In 2012, Russia rejected a $127 million grant from the Global Fund to Fight AIDS, Tuberculosis and Malaria, stifling many of the groups on the ground. On top of that, the federal government cut domestic TB funding in recent years, according to Gómez.

Nonetheless, in mid-November, Russia pledged $15 million toward fighting TB worldwide during a major U.N. TB conference in Moscow. The foreign aid is a typical Putin move, said Gomez. “This is an opportunity to reassert Russia’s dominance in global health.”

Putin addressed the gathering and met with Tedros. A month later, on December 15, Tedros announced Kasaeva’s appointment in an internal WHO email.

“I can’t see what the upside is other than political payback,” Harrington said.

Backlash on Tedros

Defenders say Russia’s TB program is improving — driven in part by Kasaeva — and that she may be the best hope for getting the country to change.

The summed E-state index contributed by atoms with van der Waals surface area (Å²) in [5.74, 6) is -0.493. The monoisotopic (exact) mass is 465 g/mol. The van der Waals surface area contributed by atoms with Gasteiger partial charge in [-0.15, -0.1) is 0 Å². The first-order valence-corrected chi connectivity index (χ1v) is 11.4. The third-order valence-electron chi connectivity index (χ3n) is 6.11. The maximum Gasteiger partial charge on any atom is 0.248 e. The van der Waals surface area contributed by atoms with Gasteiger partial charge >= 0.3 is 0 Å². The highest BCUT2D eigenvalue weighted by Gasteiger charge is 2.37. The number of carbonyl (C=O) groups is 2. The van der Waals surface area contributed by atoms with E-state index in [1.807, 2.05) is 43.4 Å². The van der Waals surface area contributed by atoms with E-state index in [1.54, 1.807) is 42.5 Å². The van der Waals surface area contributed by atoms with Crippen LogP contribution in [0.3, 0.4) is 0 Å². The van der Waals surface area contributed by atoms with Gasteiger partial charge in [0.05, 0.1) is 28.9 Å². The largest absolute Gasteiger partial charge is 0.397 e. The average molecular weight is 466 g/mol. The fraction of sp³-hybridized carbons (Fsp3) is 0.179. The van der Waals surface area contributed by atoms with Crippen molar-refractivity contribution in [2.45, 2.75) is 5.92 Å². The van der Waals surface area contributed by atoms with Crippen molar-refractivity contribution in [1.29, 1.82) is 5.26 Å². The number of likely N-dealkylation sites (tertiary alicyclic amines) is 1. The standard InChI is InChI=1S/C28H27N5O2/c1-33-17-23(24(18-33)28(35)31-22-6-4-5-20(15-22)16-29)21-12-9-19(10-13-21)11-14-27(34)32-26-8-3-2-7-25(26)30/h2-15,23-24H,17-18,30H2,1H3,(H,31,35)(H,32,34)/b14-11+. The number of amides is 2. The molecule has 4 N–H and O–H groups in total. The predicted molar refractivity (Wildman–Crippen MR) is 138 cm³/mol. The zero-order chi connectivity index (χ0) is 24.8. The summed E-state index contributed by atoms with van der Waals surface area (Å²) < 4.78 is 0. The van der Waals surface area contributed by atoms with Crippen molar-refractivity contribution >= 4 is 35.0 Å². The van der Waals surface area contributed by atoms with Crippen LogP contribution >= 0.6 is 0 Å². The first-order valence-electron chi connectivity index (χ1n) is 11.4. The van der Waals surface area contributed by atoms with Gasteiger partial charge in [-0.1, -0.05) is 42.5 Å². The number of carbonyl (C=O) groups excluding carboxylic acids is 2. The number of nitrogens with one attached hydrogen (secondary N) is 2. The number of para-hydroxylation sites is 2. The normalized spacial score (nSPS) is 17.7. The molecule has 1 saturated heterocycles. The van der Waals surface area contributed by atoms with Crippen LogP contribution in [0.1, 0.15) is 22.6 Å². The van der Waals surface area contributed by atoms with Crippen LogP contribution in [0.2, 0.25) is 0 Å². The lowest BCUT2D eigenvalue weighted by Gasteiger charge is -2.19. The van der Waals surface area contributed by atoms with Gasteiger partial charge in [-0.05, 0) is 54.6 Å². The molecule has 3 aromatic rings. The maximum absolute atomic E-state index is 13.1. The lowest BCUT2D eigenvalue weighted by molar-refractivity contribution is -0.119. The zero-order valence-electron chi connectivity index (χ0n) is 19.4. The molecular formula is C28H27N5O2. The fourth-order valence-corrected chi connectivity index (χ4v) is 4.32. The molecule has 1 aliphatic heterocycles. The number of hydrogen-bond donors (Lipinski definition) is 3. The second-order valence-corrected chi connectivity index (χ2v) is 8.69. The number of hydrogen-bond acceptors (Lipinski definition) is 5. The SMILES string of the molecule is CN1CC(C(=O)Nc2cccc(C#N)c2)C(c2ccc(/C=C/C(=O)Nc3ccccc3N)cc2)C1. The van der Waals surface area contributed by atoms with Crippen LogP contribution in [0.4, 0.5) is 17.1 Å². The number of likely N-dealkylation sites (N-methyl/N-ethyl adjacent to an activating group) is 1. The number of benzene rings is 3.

Vadim Testov, a former WHO official now working on Russia’s TB program, said he’s seen the government’s commitment increase over time, and that it’s “ready to provide” financing to make Russia’s domestic TB fight successful. He noted that new regulations from Kasaeva’s team have led to a sharper decrease in TB cases over the last five years.

Kasaeva “will have influence on Russian officials” in her WHO position, Testov predicted.

Many aren’t sold on Tedros’ new approach and fear that global health will suffer — especially if the WHO’s biggest donors get spooked.

The backlash shows the risks from Tedros’ effort to upend the status quo. Defenders say the same-old same-old at the U.N. hasn’t served patients on Ebola, TB or a range of other issues.

“Whatever we’ve been doing for the last quarter century isn’t working that well,” said Salmaan Keshavjee, a Harvard TB expert who has worked on the ground in Russia with Partners in Health.

He argued that WHO recommendations have in the past been ill-suited to Russia’s circumstances and that homegrown experts from emerging, populous economies may be in a better position to solve their own problems and bring a new perspective to the global effort.

“If you want to hold the BRICS countries’ feet to the fire, they have to be involved in health architecture,” Keshavjee said.

Budget strings